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Legal expert shares key advice to guard against the serious bacterial infection cholera

It has been reported that at least 15 passengers were in isolation following an outbreak of “gastric illness” whilst on board the cruise ship, the Norwegian Dawn. 

According to press reports, the Norwegian cruise liner was finally given permission to dock by local authorities at the Mauritian capital, Port Louis, when the ship was given the ‘all clear’.

All the passengers concerned developed stomach illnesses following a trip to South Africa and understandably, the Mauritian authorities prevented the ship from docking “to avoid any health risks” until the situation had been analysed. 

The passengers will, however, be subject to further preventative screening by health authorities upon disembarkation. Despite initial indications suggesting an outbreak of cholera on board the vessel, it has now been confirmed that “there was no evidence of cholera on the ship” and authorities have said the illnesses were gastroenteritis, a stomach illness.

What is cholera?

Cholera is a bacterial infection caused by the bacterium vibrio cholerae. It primarily affects the small intestine and is usually transmitted through contaminated water or food. Cholera can lead to severe diarrhoea and dehydration, which if left untreated, can be life-threatening. It's more common in areas with poor sanitation and limited access to clean water.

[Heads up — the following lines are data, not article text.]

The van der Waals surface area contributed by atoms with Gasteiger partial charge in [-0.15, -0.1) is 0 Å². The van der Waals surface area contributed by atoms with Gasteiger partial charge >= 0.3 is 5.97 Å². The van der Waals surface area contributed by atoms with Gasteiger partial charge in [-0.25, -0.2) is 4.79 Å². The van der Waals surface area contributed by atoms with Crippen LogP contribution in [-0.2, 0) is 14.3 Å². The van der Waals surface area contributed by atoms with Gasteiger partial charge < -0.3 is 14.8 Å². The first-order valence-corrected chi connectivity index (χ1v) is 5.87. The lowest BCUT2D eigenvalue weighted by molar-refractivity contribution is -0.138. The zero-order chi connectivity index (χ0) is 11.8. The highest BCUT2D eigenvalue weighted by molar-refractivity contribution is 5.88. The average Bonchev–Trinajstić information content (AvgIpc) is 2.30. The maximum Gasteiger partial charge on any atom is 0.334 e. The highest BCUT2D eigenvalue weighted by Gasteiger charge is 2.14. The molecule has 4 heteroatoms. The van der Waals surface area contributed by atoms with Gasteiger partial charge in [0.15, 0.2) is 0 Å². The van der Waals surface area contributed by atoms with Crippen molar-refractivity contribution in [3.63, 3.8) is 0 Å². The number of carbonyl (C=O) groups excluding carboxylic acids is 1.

Recent rise in cases of cholera in Southern Africa

Climate change, unchecked border movement and poor sewage systems have inflicted misery amongst many communities in Southern Africa. Thousands of people have been afflicted with acute gastrointestinal illness cause by cholera in at least seven countries. The Southern African Development Community (SADC) is working to contain the spread of infection, but a lack of potable water, weak cross-border checks and a global shortage of vaccine could prevent that resolve.

The UN also reports that at least 188,000 people have been infected with cholera across seven countries in southern Africa, since the beginning of 2023. 

Prevention tips

Despite evidence now pointing to an alternative cause of infection in respect of this outbreak on the Norwegian Dawn, it's important to note that bacterial infections such as cholera can be prevented if the following steps are taken: 

  • Practice good hygiene: Wash your hands regularly with soap and clean water, especially before eating, after using the toilet, and after handling potentially contaminated items.
  • Drink clean and safe water: Consume only treated or boiled water, as well as bottled water from reputable sources. Avoid drinking untreated water from rivers, lakes, or other potentially contaminated sources.
  • Ensure food safety: Eat only properly cooked food and avoid raw or undercooked seafood, fruits, and vegetables. Be cautious of street food and ensure it is prepared in hygienic conditions.
  • Maintain proper sanitation: Use toilets or latrines for the disposal of human waste. If these facilities are not available, practice proper waste disposal techniques away from water sources.
  • Practice safe food handling: Wash fruit and vegetables thoroughly before consumption. Avoid eating raw or unwashed produce that may have come into contact with contaminated water.
  • Promote sanitation in the community: Encourage the construction and use of sanitary facilities, safe waste disposal systems, and access to clean water sources within your community.

Taking such preventive measures can significantly reduce the risk of transmission and help protect yourself and others from this potentially dangerous and often deadly infection.

Find out more about Irwin Mitchell's expertise in supporting holidaymakers who suffer illness whilst on holiday at our dedicated serious illness abroad section.